The Gran interview of 1972 does still exist. A section of it has just been played on BBC Radio 4, (13:45 GMT, 13 Jan 2011) in a series about the expedition.
I have been looking for evidence in his dairies that, almost since the time of the loss of Evans or before, Scott knew he was doomed and was essentially writing for History and his place in it.
The unspoken loyalty of Bowers and Wilson in staying with their stricken leader rather than making a dash for One Ton Depot is maybe on a par with Oates sacrifice. I wonder could they have made it.
The diary entries have been written with publication in mind [ which was alway intended ] but in the last entries Scott is talking to the World, trying
to explain the reasons for the failure, some of the reasons are valid, some of them not. If he privately thought any past decisions he had made contributed to the calamity, he didn’t express them on paper.
Hallo! ich war am 18.1.2012 in cambridge und durfte die wunderbare ausstellung sehen und führte sehr gte gespräche mit fremden menschen. ich bin extra für diesen tag, den 100. jahrestag der südpolentdeckung, nach london geflogen und nach cambridge gefahren, und abends wieder nach berlin zurück.ich finde diese geschichte so tragisch,so rührend,so herzzerreißend und ich gebe zu, ich muß immer wieder tränen vergießen,weil diese ganze story so traurig ist.es ist die größte abenteuergeschichte,die größte menschliche leistung und leider mußten sie doch sterben. doch sie machten den größten marsch der menschheit und für mich sind diese männer die größten helden! ich fand es schön, das tagebuch hier zu posten und ich werde nochmals nach cambridge fahren.aber mein größtes ziel ist es, irgendwann in den nächsten 4 jahren auch nach cape evans zu fahren und die route von scott bis zum südpol zu gehen…als huldigung für scott und seinen leuten.ich möchte diesen leuten meinen allertiefsten respekt zollen!sie werden immer in meinen herzen sein.
torsten, berlin 3.3.2012
Torsten richter says:
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March 3, 2012 at 8:31 pm
Hello! I had seen on 01.18.2012 in Cambridge and was allowed the wonderful exhibition and conducted talks with foreign gte very human. I am especially for this day, the 100th anniversary of the southern discovery, flew to London and went to Cambridge, and in the evening back to berlin zurück.ich find this story so tragic, so touching, so heartbreaking, and I admit I have always shed tears, because this whole story is so sad . it is the greatest adventure story, the greatest of human performance and unfortunately they had to die. but they made the biggest march of mankind are heroes for me and these men the greatest! I thought it was beautiful, the diary to post here and I will again after cambridge fahren.aber my biggest goal is to years sometime in the next 4 to also go to cape evans and scott from route to go south pole as a tribute … for scott and his people want this, my deepest leuten.ich pay respectful! they will always be in my heart.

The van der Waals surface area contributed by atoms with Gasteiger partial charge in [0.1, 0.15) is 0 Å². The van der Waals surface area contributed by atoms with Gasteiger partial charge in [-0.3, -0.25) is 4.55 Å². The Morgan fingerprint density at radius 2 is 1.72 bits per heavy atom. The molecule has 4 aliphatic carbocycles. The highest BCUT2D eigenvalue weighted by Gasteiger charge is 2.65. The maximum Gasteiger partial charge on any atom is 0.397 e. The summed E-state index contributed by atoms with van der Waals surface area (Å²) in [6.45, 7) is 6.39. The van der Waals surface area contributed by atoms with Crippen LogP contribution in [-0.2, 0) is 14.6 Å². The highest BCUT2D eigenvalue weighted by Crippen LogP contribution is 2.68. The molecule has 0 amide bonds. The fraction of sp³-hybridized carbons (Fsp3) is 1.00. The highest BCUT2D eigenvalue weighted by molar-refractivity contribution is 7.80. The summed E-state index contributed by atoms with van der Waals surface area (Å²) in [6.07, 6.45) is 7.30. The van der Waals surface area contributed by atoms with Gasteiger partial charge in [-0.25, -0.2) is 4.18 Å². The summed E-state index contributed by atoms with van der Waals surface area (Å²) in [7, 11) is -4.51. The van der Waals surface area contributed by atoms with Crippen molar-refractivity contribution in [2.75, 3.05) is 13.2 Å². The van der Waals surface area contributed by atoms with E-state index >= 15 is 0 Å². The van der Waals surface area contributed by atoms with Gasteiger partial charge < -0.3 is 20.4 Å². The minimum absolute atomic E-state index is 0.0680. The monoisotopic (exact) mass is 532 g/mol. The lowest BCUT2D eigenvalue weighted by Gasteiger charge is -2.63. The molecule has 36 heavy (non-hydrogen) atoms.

Torsten, berlin 03.03.2012
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Since it is the 100 year centenary, my thoughts this month in particular, have never been far from the plight of these 5 gallant and intrepid individuals. No matter what anyone’s opinion on individual shortcomings may be, their bravery and fortitude cannot be denied. Further, their story is etched in the subconscious of all those fascinated by Polar exploration, such as myself and reading these diary entries, has proved a profoundly poignant experience.
It is well recorded that charles wright who was navigating was the first to see the tent.i watched the 1972 BBC tv programme at the BFI about 5 years ago and i dont understand why Wright was not interviewed as he was by then the last survivor of the southern party and was one of the first support party to return along with cherry garrard. Gran was not chosen to take part in the journey and stayed at the base camp and as already stated was not always a reliable source who was prone to exaggerate
Today is not a time to unpick this tragic end but celebrate their effort and dedication
Utterly inspired to Tweet the daily diary of the expedition. I have been entranced and engaged by the story as it unfolded afresh. This was made even more poignant as read Dead Men Richard Peirce during the last week. Thank you so much SPRI
Reading the diaries online truly was an inspiration. As with other contributors it sparked an interest in me, and I can thoroughly recommend Roland Huntford’s book Race for the South Pole – with the diaries of both Scott and Amundsen alongside each other. It really is an insight into why one party triumphed and the other met with disaster.
a very touching diary entry, they are very inspiration, scott and his crew went through a lot
I can agree they was beaten, but at least he was the first British person to reach the South Pole. The diarys are woth reading.